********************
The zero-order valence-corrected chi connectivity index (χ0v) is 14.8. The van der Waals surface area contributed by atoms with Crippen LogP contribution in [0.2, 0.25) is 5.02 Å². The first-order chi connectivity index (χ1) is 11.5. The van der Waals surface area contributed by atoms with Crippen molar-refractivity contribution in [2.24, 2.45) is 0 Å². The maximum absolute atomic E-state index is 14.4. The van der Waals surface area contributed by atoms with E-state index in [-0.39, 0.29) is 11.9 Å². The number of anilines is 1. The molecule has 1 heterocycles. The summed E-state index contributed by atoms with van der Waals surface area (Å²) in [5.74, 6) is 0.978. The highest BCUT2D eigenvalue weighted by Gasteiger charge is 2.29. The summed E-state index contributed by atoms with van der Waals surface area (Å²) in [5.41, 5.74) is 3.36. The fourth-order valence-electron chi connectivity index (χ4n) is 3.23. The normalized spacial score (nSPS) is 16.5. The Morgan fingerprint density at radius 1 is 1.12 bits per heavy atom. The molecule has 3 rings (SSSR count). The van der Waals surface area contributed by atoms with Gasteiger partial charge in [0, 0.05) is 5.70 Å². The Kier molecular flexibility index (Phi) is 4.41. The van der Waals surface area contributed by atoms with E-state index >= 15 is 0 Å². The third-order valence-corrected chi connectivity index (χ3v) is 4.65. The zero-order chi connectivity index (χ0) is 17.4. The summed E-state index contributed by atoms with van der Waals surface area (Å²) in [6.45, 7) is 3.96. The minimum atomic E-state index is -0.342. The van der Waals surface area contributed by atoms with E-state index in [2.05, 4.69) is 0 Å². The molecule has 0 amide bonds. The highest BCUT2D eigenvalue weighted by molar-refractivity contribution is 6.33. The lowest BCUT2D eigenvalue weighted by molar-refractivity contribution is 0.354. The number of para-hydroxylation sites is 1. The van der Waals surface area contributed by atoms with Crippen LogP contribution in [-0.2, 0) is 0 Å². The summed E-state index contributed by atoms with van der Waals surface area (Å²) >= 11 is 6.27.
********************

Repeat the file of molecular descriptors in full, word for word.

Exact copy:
The zero-order valence-corrected chi connectivity index (χ0v) is 14.8. The van der Waals surface area contributed by atoms with Crippen LogP contribution in [0.2, 0.25) is 5.02 Å². The first-order chi connectivity index (χ1) is 11.5. The van der Waals surface area contributed by atoms with Crippen molar-refractivity contribution in [2.24, 2.45) is 0 Å². The maximum absolute atomic E-state index is 14.4. The van der Waals surface area contributed by atoms with E-state index in [-0.39, 0.29) is 11.9 Å². The number of anilines is 1. The molecule has 1 heterocycles. The summed E-state index contributed by atoms with van der Waals surface area (Å²) in [5.74, 6) is 0.978. The highest BCUT2D eigenvalue weighted by Gasteiger charge is 2.29. The summed E-state index contributed by atoms with van der Waals surface area (Å²) in [5.41, 5.74) is 3.36. The fourth-order valence-electron chi connectivity index (χ4n) is 3.23. The normalized spacial score (nSPS) is 16.5. The Morgan fingerprint density at radius 1 is 1.12 bits per heavy atom. The molecule has 3 rings (SSSR count). The van der Waals surface area contributed by atoms with Gasteiger partial charge in [0, 0.05) is 5.70 Å². The Kier molecular flexibility index (Phi) is 4.41. The van der Waals surface area contributed by atoms with E-state index >= 15 is 0 Å². The third-order valence-corrected chi connectivity index (χ3v) is 4.65. The zero-order chi connectivity index (χ0) is 17.4. The summed E-state index contributed by atoms with van der Waals surface area (Å²) in [6.45, 7) is 3.96. The minimum atomic E-state index is -0.342. The van der Waals surface area contributed by atoms with E-state index in [2.05, 4.69) is 0 Å². The molecule has 0 amide bonds. The highest BCUT2D eigenvalue weighted by molar-refractivity contribution is 6.33. The lowest BCUT2D eigenvalue weighted by molar-refractivity contribution is 0.354. The number of para-hydroxylation sites is 1. The van der Waals surface area contributed by atoms with Crippen LogP contribution in [-0.2, 0) is 0 Å². The summed E-state index contributed by atoms with van der Waals surface area (Å²) >= 11 is 6.27.